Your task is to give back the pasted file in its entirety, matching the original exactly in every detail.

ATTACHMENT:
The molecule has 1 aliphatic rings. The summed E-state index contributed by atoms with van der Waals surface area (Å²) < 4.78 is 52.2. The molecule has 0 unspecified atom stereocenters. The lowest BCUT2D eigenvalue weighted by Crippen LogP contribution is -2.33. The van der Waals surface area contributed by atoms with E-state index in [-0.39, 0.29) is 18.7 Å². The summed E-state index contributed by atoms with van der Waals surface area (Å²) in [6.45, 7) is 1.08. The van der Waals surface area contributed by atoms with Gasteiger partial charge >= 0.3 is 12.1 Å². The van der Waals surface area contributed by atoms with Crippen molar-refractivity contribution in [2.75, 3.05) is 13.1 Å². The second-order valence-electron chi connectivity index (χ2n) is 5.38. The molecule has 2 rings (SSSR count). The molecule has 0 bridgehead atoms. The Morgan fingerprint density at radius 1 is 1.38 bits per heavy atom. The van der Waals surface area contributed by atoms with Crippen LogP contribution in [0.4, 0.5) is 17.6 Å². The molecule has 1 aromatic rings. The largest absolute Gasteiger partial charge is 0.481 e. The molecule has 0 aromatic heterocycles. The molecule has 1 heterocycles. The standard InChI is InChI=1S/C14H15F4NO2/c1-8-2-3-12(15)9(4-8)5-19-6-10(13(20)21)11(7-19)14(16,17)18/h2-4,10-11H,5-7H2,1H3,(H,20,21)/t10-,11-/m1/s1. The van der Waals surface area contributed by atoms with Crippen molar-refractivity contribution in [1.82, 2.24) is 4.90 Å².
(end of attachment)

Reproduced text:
The molecule has 1 aliphatic rings. The summed E-state index contributed by atoms with van der Waals surface area (Å²) < 4.78 is 52.2. The molecule has 0 unspecified atom stereocenters. The lowest BCUT2D eigenvalue weighted by Crippen LogP contribution is -2.33. The van der Waals surface area contributed by atoms with E-state index in [-0.39, 0.29) is 18.7 Å². The summed E-state index contributed by atoms with van der Waals surface area (Å²) in [6.45, 7) is 1.08. The van der Waals surface area contributed by atoms with Gasteiger partial charge >= 0.3 is 12.1 Å². The van der Waals surface area contributed by atoms with Crippen molar-refractivity contribution in [2.75, 3.05) is 13.1 Å². The second-order valence-electron chi connectivity index (χ2n) is 5.38. The molecule has 2 rings (SSSR count). The molecule has 0 bridgehead atoms. The Morgan fingerprint density at radius 1 is 1.38 bits per heavy atom. The van der Waals surface area contributed by atoms with Crippen LogP contribution in [0.4, 0.5) is 17.6 Å². The molecule has 1 aromatic rings. The largest absolute Gasteiger partial charge is 0.481 e. The molecule has 0 aromatic heterocycles. The molecule has 1 heterocycles. The standard InChI is InChI=1S/C14H15F4NO2/c1-8-2-3-12(15)9(4-8)5-19-6-10(13(20)21)11(7-19)14(16,17)18/h2-4,10-11H,5-7H2,1H3,(H,20,21)/t10-,11-/m1/s1. The van der Waals surface area contributed by atoms with Crippen molar-refractivity contribution in [1.82, 2.24) is 4.90 Å².